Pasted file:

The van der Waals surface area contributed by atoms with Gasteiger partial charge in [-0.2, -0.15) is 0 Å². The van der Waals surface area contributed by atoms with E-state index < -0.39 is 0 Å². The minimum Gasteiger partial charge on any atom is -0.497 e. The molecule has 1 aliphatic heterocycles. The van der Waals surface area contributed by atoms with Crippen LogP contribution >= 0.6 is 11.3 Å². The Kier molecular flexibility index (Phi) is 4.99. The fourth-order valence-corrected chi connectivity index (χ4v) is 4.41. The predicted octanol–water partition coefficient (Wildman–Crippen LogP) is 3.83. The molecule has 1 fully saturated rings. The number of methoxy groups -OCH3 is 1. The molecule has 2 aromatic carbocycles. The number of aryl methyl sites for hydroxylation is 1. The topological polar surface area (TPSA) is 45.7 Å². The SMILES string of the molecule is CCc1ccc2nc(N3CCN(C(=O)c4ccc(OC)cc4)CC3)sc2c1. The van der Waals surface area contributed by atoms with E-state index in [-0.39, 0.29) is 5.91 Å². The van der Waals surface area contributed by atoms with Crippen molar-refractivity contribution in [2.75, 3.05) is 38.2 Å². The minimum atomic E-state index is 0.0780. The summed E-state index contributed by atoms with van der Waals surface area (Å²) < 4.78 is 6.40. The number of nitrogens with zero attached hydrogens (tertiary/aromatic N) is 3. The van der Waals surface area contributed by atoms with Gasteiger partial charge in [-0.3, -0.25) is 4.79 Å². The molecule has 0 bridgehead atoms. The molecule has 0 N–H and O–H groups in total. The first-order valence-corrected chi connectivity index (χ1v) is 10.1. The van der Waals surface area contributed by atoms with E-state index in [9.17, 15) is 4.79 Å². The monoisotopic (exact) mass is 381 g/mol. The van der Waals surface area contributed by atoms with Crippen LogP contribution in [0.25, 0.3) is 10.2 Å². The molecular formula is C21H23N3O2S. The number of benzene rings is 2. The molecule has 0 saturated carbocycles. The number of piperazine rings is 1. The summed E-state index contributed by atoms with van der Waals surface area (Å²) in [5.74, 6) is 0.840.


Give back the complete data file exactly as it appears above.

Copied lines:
The van der Waals surface area contributed by atoms with Gasteiger partial charge in [-0.2, -0.15) is 0 Å². The van der Waals surface area contributed by atoms with E-state index < -0.39 is 0 Å². The minimum Gasteiger partial charge on any atom is -0.497 e. The molecule has 1 aliphatic heterocycles. The van der Waals surface area contributed by atoms with Crippen LogP contribution >= 0.6 is 11.3 Å². The Kier molecular flexibility index (Phi) is 4.99. The fourth-order valence-corrected chi connectivity index (χ4v) is 4.41. The predicted octanol–water partition coefficient (Wildman–Crippen LogP) is 3.83. The molecule has 1 fully saturated rings. The number of methoxy groups -OCH3 is 1. The molecule has 2 aromatic carbocycles. The number of aryl methyl sites for hydroxylation is 1. The topological polar surface area (TPSA) is 45.7 Å². The SMILES string of the molecule is CCc1ccc2nc(N3CCN(C(=O)c4ccc(OC)cc4)CC3)sc2c1. The van der Waals surface area contributed by atoms with E-state index in [-0.39, 0.29) is 5.91 Å². The van der Waals surface area contributed by atoms with Crippen molar-refractivity contribution in [2.75, 3.05) is 38.2 Å². The minimum atomic E-state index is 0.0780. The summed E-state index contributed by atoms with van der Waals surface area (Å²) < 4.78 is 6.40. The number of nitrogens with zero attached hydrogens (tertiary/aromatic N) is 3. The van der Waals surface area contributed by atoms with Gasteiger partial charge in [-0.3, -0.25) is 4.79 Å². The molecule has 0 bridgehead atoms. The molecule has 0 N–H and O–H groups in total. The first-order valence-corrected chi connectivity index (χ1v) is 10.1. The van der Waals surface area contributed by atoms with E-state index in [9.17, 15) is 4.79 Å². The monoisotopic (exact) mass is 381 g/mol. The van der Waals surface area contributed by atoms with Crippen LogP contribution in [0.25, 0.3) is 10.2 Å². The molecular formula is C21H23N3O2S. The number of benzene rings is 2. The molecule has 0 saturated carbocycles. The number of piperazine rings is 1. The summed E-state index contributed by atoms with van der Waals surface area (Å²) in [5.74, 6) is 0.840.